Whitney Cranshaw, Colorado State University, Bugwood.org
Diaphnocoris chlorionis (Say)
The honeylocust plant bug is a key pest of honeylocust, Gleditsia tricanthos. It is a fairly recent problem, not becoming a concern until the 1950s and 1960s with the introduction of the thornless cultivars often grown in nurseries and used in landscapes. The insect can be found throughout the eastern United States; anywhere honeylocust is growing naturally or in the landscape.
Honeylocust plant bug (adult)
This key pest is a plant bug that belongs to the insect family Miridae. This species is easily overlooked because the color of the nymph and adult closely resembles the new growth of the tree. The nymph looks nearly identical to the adult in color and form, except for its smaller size and shortened wing buds. The nymph has a distinct orange spot in the middle of the abdomen. Both stages of the insect are rather active and adults will fly when disturbed. Adults are approximately 3/16 inch long, and light green to yellow (Fig. 1). The insect has beaklike mouthparts that are used to remove fluids from plant cells. The overwintering egg is light colored, resembling a grain of rice.
Adult females lay linear clusters of eggs just under the bark of 2- to 3-year-old twigs in midsummer. Eggs begin to hatch just after the vegetative buds of honeylocust begin to break in early spring. After eggs hatch in late April, nymphs undergo five instars until maturing into adults in early June. Nymphal development requires approximately 30 days.
Populations are most abundant during early June, slowly declining in late June, and disappearing by early July. This pest has one generation per season.
Honeylocust plant bug (damage)
This plant bug species is a fairly unpredictable pest when trying to prepare for an infestation. Both nymphs and adults can feed on the foliage with piercing-sucking mouthparts, although nymphs cause the most damage. In early spring young nymphs crawl into unfolding leaves and begin feeding just after bud break. Damage is caused when the insect injects toxic saliva during feeding. The toxin kills cells around the feeding site causing a yellow spot that eventually turns brown. Feeding could result in leaf rolling, distortion, stunting, and chlorosis. Heavy infestations may cause complete defoliation of the host, although tree death rarely occurs. The most common damage is leaf distortion, discoloration, and dwarfed leaflets (Fig. 2). This damage remains apparent throughout the growing season. The most susceptible cultivars seem to be those with yellow leaves such as 'Sunburst'. The green-leaved varieties such as 'Shademaster' and 'Skyline' are less susceptible to injury caused by this pest. Damage may weaken the tree and leave it susceptible to attack by secondary insects and diseases.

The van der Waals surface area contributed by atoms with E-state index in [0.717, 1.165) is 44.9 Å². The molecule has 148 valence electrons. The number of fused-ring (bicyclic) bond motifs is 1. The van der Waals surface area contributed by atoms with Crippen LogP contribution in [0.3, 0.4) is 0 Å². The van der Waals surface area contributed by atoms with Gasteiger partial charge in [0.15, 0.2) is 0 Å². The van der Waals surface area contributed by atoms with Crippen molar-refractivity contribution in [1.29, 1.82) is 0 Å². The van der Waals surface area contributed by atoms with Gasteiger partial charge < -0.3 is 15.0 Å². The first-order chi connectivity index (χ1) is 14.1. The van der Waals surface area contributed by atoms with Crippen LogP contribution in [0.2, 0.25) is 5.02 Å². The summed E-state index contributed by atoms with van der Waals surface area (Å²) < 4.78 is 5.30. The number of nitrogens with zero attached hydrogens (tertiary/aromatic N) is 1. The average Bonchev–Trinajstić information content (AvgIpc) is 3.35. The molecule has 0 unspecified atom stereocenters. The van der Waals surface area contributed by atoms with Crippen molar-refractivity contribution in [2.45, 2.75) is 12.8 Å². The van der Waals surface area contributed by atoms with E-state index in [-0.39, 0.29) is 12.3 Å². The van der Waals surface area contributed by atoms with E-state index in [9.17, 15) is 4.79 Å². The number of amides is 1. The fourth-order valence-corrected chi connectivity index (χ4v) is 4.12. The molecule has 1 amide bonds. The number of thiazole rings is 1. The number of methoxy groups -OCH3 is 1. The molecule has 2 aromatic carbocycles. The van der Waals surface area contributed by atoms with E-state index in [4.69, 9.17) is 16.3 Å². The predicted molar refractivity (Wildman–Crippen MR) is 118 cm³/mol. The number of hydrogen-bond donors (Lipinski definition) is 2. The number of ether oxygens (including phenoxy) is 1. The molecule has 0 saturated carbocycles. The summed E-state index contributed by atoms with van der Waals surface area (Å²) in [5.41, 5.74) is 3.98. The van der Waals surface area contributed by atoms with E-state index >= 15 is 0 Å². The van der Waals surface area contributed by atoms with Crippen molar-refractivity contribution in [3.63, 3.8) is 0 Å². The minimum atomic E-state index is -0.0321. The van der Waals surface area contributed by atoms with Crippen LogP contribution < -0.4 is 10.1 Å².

Newly emerging leaves should be monitored in the spring for symptoms of stippling and distortion. The use of a black beating tray in the spring will assist in determining the presence of the young, nymphal stages of this pest.
Nymphs may be knocked off leaves with a high-pressure spray of water. Planting green-leaved cultivars that are less susceptible to attack by this pest than the yellow-leaved cultivars will reduce the risk of an infestation of this pest.
Large established trees can withstand multiple years of damage from this pest without serious harm. However, insecticidal soap and horticultural oil may be applied according to label directions in early spring after nymphs appear and when new leaflets are forming. Conventional insecticides should be applied according to label directions in the spring to prevent leaf damage. To effectively manage this pest, registered insecticides should target young nymphs 7 to 10 days after bud break in late April to early May. It is important that the foliage and bark are completely covered. Chemical control may not always be effective because this pest is highly mobile and individuals may migrate from untreated areas
Pesticides are poisonous. Read and follow directions and safety precautions on labels. Handle carefully and store in original labeled containers out of the reach of children, pets, and livestock. Dispose of empty containers right away, in a safe manner and place. Do not contaminate forage, streams, or ponds.
Authored by: Greg Hoover, Sr. Extension Associate and Luke Hallman, Undergraduate Student, Horticulture